Double jabbed Brits three times less likely to catch Covid than unvaccinated, study finds - Rokoto

Double jabbed Brits three times less likely to catch Covid than unvaccinated, study finds

BRITS who have had two Covid jabs are less likely to catch the bug than those who are still unvaccinated, a new study has revealed.

The React study by Imperial College London carried out swab tests on 98,233 volunteers between June 24 and July 12.

Brits who have received two coronavirus jabs are less likely to catch the bug than those who have not received a vaccine2

Brits who have received two coronavirus jabs are less likely to catch the bug than those who have not received a vaccineCredit: EPA

Data shows that one in 160 people now have the virus across England, this is compared to one in 63 people at the start of the year.

Millions of vaccines have now been rolled out across the country and while no jab is 100 per cent effective, they have been proven to prevent death and serious hospitalisation from the bug.

So far in the UK over 46.8 million Brits have had a first dose of a vaccine, with 38.5 million also having had a second.

The data, analysed by experts at Imperial College London, also found that double vaccinated people are also less likely to pass on the virus to others.

Unvaccinated people were three times more likely than fully vaccinated people to test positive for Covid-19.

It comes as:

Those who have been doubled jabbed were estimated to have around 50 to 60 per cent reduced risk of infection, including asymptomatic infection, compared to unvaccinated people.

Data from PHE previously found that the Pfizer jab is 96 per cent effective and the Oxford/AstraZeneca vaccine is 92 per cent effective against hospitalisation after both doses.

However it was previously found that the Pfizer jab is ‘less effective’ at stopping cases of the Delta variant.

Professor Paul Elliott, director of the REACT programme from Imperial’s School of Public Health highlighted that the findings confirm previous data that shows that both doses offer good protection against getting infected.

He added: “However we can also see that there is still a risk of infection, as no vaccine is 100 per cent effective, and we know that some double vaccinated people can still become ill from the virus.

“So even with the easing of restrictions, we should still act with caution to help protect one another and curb the rate of infections.”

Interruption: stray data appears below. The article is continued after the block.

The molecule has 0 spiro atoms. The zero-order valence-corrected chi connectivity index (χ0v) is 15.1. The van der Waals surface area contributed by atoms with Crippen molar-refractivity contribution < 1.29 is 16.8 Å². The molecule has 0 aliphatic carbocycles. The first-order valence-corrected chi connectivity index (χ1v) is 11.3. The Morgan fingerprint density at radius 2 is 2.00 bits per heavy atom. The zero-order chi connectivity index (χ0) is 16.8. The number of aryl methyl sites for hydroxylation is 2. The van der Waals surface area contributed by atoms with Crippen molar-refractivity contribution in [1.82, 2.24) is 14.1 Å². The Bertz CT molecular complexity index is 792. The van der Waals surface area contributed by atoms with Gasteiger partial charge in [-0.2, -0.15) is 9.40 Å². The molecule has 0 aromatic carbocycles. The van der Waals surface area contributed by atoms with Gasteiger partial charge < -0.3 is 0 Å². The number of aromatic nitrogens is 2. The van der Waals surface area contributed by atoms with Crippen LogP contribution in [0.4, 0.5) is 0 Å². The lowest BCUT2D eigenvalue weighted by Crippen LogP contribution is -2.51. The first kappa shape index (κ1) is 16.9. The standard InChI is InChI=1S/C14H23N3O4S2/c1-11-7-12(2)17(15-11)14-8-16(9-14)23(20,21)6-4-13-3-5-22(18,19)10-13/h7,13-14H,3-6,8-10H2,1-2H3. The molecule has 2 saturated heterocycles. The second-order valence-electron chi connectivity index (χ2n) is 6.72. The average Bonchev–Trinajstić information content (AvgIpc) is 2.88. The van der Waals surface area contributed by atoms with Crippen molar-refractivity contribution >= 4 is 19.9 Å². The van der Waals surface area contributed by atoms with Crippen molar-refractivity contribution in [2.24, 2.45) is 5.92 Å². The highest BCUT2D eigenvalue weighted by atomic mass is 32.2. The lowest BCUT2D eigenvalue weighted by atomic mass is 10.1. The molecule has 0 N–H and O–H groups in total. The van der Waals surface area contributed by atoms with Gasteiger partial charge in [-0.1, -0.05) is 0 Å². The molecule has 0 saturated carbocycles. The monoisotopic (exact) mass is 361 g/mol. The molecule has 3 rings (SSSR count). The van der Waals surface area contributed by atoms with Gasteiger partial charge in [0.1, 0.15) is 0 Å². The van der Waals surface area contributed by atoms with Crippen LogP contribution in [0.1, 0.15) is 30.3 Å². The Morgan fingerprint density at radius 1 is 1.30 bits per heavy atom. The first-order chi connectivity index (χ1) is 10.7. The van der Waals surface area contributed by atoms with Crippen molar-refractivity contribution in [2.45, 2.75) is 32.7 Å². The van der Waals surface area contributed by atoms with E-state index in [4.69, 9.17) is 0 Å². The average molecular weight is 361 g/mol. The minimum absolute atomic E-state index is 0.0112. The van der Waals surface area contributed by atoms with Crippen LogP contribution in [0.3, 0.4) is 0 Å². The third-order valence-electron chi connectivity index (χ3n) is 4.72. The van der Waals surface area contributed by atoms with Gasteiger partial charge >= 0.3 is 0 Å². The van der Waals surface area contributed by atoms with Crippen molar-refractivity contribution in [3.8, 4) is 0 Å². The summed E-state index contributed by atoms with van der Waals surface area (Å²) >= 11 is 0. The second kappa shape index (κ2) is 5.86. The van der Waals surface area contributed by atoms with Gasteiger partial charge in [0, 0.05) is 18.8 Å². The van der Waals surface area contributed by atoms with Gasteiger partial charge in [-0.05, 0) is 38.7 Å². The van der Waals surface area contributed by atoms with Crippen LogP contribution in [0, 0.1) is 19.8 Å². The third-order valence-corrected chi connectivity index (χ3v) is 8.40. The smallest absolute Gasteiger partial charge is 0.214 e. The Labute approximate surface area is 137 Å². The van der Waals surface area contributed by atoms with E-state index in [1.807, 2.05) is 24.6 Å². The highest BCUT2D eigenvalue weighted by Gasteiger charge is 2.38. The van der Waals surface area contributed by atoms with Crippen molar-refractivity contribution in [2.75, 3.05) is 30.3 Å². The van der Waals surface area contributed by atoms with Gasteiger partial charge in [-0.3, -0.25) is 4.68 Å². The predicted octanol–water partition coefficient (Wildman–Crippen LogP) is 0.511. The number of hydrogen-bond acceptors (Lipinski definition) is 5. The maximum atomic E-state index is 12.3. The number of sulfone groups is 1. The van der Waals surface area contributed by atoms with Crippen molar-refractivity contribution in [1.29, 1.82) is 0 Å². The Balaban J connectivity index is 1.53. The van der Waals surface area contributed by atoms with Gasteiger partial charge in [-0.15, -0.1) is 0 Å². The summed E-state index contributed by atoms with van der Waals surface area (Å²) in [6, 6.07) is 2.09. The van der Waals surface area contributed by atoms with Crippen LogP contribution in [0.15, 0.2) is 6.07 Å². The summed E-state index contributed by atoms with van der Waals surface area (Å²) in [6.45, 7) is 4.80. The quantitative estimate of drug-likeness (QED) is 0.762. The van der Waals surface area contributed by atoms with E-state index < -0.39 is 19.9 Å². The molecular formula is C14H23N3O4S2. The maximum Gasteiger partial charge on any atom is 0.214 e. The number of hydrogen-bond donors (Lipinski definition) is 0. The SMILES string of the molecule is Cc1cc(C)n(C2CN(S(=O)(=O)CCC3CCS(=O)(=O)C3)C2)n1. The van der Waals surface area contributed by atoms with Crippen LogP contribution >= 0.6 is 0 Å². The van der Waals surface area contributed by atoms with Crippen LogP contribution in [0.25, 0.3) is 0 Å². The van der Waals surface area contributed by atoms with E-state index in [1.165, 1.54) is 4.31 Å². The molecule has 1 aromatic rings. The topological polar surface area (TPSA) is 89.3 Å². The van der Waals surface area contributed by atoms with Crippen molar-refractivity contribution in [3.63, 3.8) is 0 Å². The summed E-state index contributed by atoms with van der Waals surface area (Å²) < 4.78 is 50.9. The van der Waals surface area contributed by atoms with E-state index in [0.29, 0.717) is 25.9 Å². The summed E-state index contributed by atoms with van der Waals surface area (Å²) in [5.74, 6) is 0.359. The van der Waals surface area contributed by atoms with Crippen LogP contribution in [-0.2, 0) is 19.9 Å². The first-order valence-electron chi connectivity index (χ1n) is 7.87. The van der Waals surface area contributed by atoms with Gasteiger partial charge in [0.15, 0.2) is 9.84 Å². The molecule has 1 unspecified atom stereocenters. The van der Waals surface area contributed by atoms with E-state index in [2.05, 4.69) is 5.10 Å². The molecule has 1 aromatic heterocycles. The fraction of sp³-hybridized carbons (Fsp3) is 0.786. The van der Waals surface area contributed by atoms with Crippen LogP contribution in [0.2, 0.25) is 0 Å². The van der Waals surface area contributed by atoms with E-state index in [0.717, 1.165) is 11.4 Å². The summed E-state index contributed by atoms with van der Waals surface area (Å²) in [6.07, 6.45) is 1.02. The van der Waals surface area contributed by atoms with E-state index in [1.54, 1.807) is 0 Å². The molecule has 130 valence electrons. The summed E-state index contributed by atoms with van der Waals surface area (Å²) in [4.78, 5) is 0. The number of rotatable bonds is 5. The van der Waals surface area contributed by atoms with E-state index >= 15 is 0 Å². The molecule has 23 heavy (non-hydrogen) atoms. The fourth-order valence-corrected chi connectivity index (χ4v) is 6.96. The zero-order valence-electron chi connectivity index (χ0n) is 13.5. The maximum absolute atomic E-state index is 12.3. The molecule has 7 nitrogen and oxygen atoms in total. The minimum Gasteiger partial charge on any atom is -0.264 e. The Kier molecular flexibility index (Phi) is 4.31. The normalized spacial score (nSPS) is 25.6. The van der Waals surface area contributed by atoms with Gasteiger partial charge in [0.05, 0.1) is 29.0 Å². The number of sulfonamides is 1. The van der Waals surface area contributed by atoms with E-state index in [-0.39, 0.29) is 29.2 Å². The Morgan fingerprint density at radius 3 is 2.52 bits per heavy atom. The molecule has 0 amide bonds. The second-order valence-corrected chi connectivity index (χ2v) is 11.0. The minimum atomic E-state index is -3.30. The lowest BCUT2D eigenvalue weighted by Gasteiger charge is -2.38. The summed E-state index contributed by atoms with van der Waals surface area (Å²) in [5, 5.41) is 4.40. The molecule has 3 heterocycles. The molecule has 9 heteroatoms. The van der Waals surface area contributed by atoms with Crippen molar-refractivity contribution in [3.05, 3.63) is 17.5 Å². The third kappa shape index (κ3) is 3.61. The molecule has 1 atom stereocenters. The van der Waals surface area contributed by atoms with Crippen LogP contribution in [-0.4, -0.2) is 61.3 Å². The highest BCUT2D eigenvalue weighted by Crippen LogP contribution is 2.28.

Of the 98,233 swabs taken, 527 people tested positive.

The charts above show comparison of daily deaths and hospitalisations to swab positivity. The red line shows the number of deaths and it's evident that this has dropped off in recent weeks. The blue line shows hospitalisation rates which the experts said are starting to plateau2

The charts above show comparison of daily deaths and hospitalisations to swab positivity. The red line shows the number of deaths and it’s evident that this has dropped off in recent weeks. The blue line shows hospitalisation rates which the experts said are starting to plateauCredit: react

The highest number of infections were seen in London, with 0.94 per cent of those testing having a positive test result, up from 0.13 per cent in the previous round.

The experts did however add that towards the end of the study, infection rates had started to drop off.

The last set of Covid restrictions were lifted on July 19, and the data from REACT goes up to July 12 – so it’s not yet clear what the impact of the easing of restrictions has been.

During a press briefing, Prof Steven Riley, infectious disease expert at Imperial said the UK would “learn a lot in September and October”.

He explained: “The UK is different from what we would say is ‘normal’. We will learn more in the Autumn from the vaccinated population and from those who have natural immunity through previous infection.”

The experts said that 3.84 per cent of double jabbed people who reported contact with someone who had a known case of Covid had tested positive – this is compared to 7.23 per cent of un-vaccinated individuals.

The data stated that one in 25 people who have been double jabbed and had tested positive for Covid had been in contact with someone who had the virus.

The experts added that Delta has taken over in England and that although the vaccines are effective, “if there were the possibility of making it more effective then that would be a good thing”.

Experts also addressed hospitalisations, and the weakening relationship between hospital cases and infections.

Since mid-April, the experts said there are signs of the relationship between infections and hospitalisations coming back together, but that more time is needed to understand what this means and to identify any trends. 

Health and Social Care Secretary Sajid Javid added: “Our vaccination rollout is building a wall of defence that means we can carefully ease restrictions and get back to the things we love, but we need to be cautious as we learn to live with this virus. 

“Today’s report shows the importance of taking personal responsibility by self-isolating if you are contact traced, getting tested if you have symptoms and wearing face coverings where appropriate. 

“I urge anyone who has yet to receive a vaccine to get jabbed and take up both doses – the vaccines are safe and they are working.” 

UK Covid cases drop to lowest in five weeks with 21,952 infections and 24 new deaths

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